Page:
About all i'm reading these days is stuff for my military history masters... finally down to just 2 courses, one on the Balkans, and one on the Caucasus. Currently reading "waging modern war" by general wesley clark. I graduate in December, so then i can get back to the outdoor stuff... my wife's been buying me some of the old classis stuff. last one was "The Forest" by Stewart Edward White. quaint, with some good woodcraft skills.
 
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Jun 12, 2012
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Appleton, Maine
I recently read "Canadian Wilds" by Martin Hunter. I got it from the magazine Fur, Fish and Game. It was written before 1935 I think and tells of the authors experience working for the Hudson Bay Company, Northern Indians and their mode of hunting, trapping etc around the turn of the century.
It's a small book in size, maybe 4" x 6", 277 pages with lots of short stories, it is the only book I would ever take on a canoe trip, if I started taking books.
Chapter XVI-Things to Avoid-Winter: Never leave your ax outside all night. Intense cold makes it exceedingly brittle.....
Summer:If you are a lone hunter, never travel without an extra paddle...
Never push on and camp on the border of a small stagnant lake, merely to add a little length to your day's travel. Better to camp this side and have better water for cooking purposes.

OK, a lot of the book is outdated, but it's very interesting and thought provoking about being out on the trail. Many of his ideas can be applied to todays modern tripper.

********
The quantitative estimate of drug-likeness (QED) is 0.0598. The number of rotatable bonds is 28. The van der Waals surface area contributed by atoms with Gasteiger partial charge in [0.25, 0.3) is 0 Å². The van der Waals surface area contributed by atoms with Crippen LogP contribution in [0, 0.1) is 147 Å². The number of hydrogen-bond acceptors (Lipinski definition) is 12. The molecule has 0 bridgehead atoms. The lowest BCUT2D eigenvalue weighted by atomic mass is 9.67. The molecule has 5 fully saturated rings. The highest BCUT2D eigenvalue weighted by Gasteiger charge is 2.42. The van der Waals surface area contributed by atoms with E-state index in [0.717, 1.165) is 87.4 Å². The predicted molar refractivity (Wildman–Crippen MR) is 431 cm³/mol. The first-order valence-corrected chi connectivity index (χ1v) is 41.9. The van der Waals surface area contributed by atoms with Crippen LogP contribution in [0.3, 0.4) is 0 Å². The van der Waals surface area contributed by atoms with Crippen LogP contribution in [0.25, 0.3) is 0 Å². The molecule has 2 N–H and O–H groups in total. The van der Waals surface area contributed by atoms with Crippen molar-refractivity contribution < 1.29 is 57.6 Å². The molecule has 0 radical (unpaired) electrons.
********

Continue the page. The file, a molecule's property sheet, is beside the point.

Some of his comments about Indians are also outdated and need to be taken for what they are and when they where written.
 
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Sep 2, 2011
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Raymond, ME
"Reading the River" by John Hildebrand. Its a tale about canoeing down the Yukon River and also some of the history. The river is canoed by lots of people but we have not done it before so are quite looking forward to a five hundred mile journey down it starting in 36 days.
 
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Willis

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"Reading the River" by John Hildebrand. Its a tale about canoeing down the Yukon River and also some of the history. The river is canoed by lots of people but we have not done it before so are quite looking forward to a five hundred mile journey down it starting in 36 days.

How long will it take? Will it be just you and hubby?
 
Joined
Jul 25, 2012
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I by accident found Hanna Reitsch's The Sky is my Kingdom. Very interesting although for political reasons much is glossed over. Although it's true the victor writes the histories, I find the stories of the vanquished very compelling. Working my way through two primers introducing gliding skills. It's useful if irrational to always have hopes, my new hope is when I win the lotto is to go to a gliding school, probably in the S.W. Wouldn't that be a dandy way to pass the winter! Of course with the lotto winnings I could buy any of the sleek modern ships (carbon this and that) but my heart is currently fixed on a Kirby Kite (1930s). I'm making a model of it, wing span aprox. 9 ft. You may think "what the heck this is a canoe site!" but I would suggest that many of the things we love about our canoes would be found in a sailplane as well. Right down to the love of the wood and canvas vs. modern materials.
Best Wishes, Rob

P.S. If you only saw the movies, the three books about the girl with the dragon tatoo are very well written and worth the read!
 
Joined
Jul 31, 2011
Messages
596
Location
Aberdeen, MD
not much new "outdoor" reading... mostly school stuff. just finished a course on the middle east. the best book of the lot was "What Went Wrong" by Bernard Lewis". Now i'm working on the Balkans. Best one so far is "Balkan Ghosts" by a guy named Kaplan. It's mostly a travel book, but he brings a lot of issues to light. (after this, i get to do the Caucasus! yeah!)